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Am J Phys Anthropol. 2018 Feb;165(2):327-342. doi: 10.1002/ajpa.23356. Epub 2017 Nov 27.

Body size and allometric variation in facial shape in children.

Author information

1
Department of Cell Biology & Anatomy, Cumming School of Medicine, University of Calgary, Calgary, Canada.
2
Division of Medical Education, Weill Cornell Medicine - Qatar, Doha, Qatar.
3
Department of Anatomy, Catholic University of Health and Allied Science, Mwanza, Tanzania.
4
Broad Institute of MIT and Harvard, Cambridge, Massachusetts.
5
Human Medical Genetics and Genomics Program and Department of Pediatrics, University of Colorado School of Medicine, Aurora, Colorado.
6
Department of Anthropology, University of La Plata, La Plata, Argentina.
7
Department of Anthropology, Stony Brook University, Stony Brook, New York, USA.
8
National Institute of Dental and Craniofacial Research, National Institutes of Health, Bethesda, Maryland.
9
School of Pharmacy, University of Alberta, Edmonton, Canada.
10
Department of Comparative Biology & Experimental Medicine, Faculty of Veterinary Medicine, University of Calgary, Calgary, Alberta, Canada.
11
McCaig Institute for Bone and Joint Health, University of Calgary, Calgary, Canada.
12
Department of Oral Biology, School of Dental Medicine, University of Pittsburgh, Pittsburgh, USA.
13
Department of Animal Biology, College of Liberal Arts and Science, University of Illinois, Urbana-Champaign, Urbana, Illinois.
14
Departments of Orofacial Sciences and Pediatrics, and Program in Craniofacial Biology, University of California San Francisco, San Francisco, California.
15
Department of Physiology & Pharmacology and the Hotchkiss Brain Institute, Cumming School of Medicine, University of Calgary, Calgary, Alberta, Canada.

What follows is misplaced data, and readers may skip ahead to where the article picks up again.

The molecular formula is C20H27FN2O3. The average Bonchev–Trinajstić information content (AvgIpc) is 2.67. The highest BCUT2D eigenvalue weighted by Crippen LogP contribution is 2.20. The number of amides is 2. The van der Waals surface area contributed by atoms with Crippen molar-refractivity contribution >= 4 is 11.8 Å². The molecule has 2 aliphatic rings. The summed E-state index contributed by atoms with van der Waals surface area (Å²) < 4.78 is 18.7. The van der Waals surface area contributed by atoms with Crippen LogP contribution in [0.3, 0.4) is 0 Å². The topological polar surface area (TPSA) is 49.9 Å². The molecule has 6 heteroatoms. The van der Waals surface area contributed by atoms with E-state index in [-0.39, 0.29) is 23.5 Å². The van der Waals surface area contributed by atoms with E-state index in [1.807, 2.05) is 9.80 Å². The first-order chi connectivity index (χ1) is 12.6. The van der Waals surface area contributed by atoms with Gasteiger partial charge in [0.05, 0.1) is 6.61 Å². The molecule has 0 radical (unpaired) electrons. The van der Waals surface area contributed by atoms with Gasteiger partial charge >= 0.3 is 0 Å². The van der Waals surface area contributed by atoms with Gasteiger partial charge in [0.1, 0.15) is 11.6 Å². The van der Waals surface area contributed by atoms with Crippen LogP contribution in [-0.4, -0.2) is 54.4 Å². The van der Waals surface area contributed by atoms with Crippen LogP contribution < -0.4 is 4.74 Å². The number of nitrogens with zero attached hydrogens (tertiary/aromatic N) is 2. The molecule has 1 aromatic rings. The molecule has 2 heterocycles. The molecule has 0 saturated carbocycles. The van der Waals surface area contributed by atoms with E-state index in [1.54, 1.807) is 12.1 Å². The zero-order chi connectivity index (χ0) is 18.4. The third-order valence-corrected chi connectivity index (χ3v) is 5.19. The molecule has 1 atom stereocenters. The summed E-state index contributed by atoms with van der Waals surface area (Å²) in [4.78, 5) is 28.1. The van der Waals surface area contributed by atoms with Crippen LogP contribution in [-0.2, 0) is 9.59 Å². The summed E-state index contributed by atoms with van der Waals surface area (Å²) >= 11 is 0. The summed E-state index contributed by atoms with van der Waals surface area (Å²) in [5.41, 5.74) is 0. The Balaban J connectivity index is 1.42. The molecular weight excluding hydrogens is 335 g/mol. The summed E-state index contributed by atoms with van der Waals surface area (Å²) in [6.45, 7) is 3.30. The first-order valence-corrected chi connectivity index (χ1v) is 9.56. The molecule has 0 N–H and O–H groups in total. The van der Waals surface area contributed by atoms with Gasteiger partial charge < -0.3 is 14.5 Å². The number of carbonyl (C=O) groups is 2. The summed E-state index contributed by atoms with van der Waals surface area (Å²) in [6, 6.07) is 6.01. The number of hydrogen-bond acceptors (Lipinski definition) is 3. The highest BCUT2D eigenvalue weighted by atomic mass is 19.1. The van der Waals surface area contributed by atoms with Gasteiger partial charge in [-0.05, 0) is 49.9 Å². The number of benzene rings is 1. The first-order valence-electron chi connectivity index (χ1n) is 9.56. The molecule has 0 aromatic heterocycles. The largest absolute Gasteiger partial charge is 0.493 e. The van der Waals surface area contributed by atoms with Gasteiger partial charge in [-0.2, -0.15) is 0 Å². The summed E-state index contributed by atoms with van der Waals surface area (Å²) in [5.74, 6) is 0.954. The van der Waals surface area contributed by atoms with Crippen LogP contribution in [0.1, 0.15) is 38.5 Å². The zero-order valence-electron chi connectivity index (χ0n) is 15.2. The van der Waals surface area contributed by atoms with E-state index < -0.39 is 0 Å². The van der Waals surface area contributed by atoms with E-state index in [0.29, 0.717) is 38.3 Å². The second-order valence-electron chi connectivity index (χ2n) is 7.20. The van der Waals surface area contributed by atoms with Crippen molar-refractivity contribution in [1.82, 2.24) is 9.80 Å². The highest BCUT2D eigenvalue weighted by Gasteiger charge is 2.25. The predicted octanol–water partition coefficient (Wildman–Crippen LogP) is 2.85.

16
Alberta Children's Hospital Research Institute, Cumming School of Medicine, University of Calgary, Calgary, Canada.

Abstract

OBJECTIVES:

Morphological integration, or the tendency for covariation, is commonly seen in complex traits such as the human face. The effects of growth on shape, or allometry, represent a ubiquitous but poorly understood axis of integration. We address the question of to what extent age and measures of size converge on a single pattern of allometry for human facial shape.

METHODS:

Our study is based on two large cross-sectional cohorts of children, one from Tanzania and the other from the United States (Nā€‰=ā€‰7,173). We employ 3D facial imaging and geometric morphometrics to relate facial shape to age and anthropometric measures.

RESULTS:

The two populations differ significantly in facial shape, but the magnitude of this difference is small relative to the variation within each group. Allometric variation for facial shape is similar in both populations, representing a small but significant proportion of total variation in facial shape. Different measures of size are associated with overlapping but statistically distinct aspects of shape variation. Only half of the size-related variation in facial shape can be explained by the first principal component of four size measures and age while the remainder associates distinctly with individual measures.

CONCLUSIONS:

Allometric variation in the human face is complex and should not be regarded as a singular effect. This finding has important implications for how size is treated in studies of human facial shape and for the developmental basis for allometric variation more generally.

KEYWORDS:

3D facial imaging; allometry; face shape; growth; human; morphometrics

PMID:
29178597
PMCID:
PMC5777898
DOI:
10.1002/ajpa.23356
[Indexed for MEDLINE]
Free PMC Article

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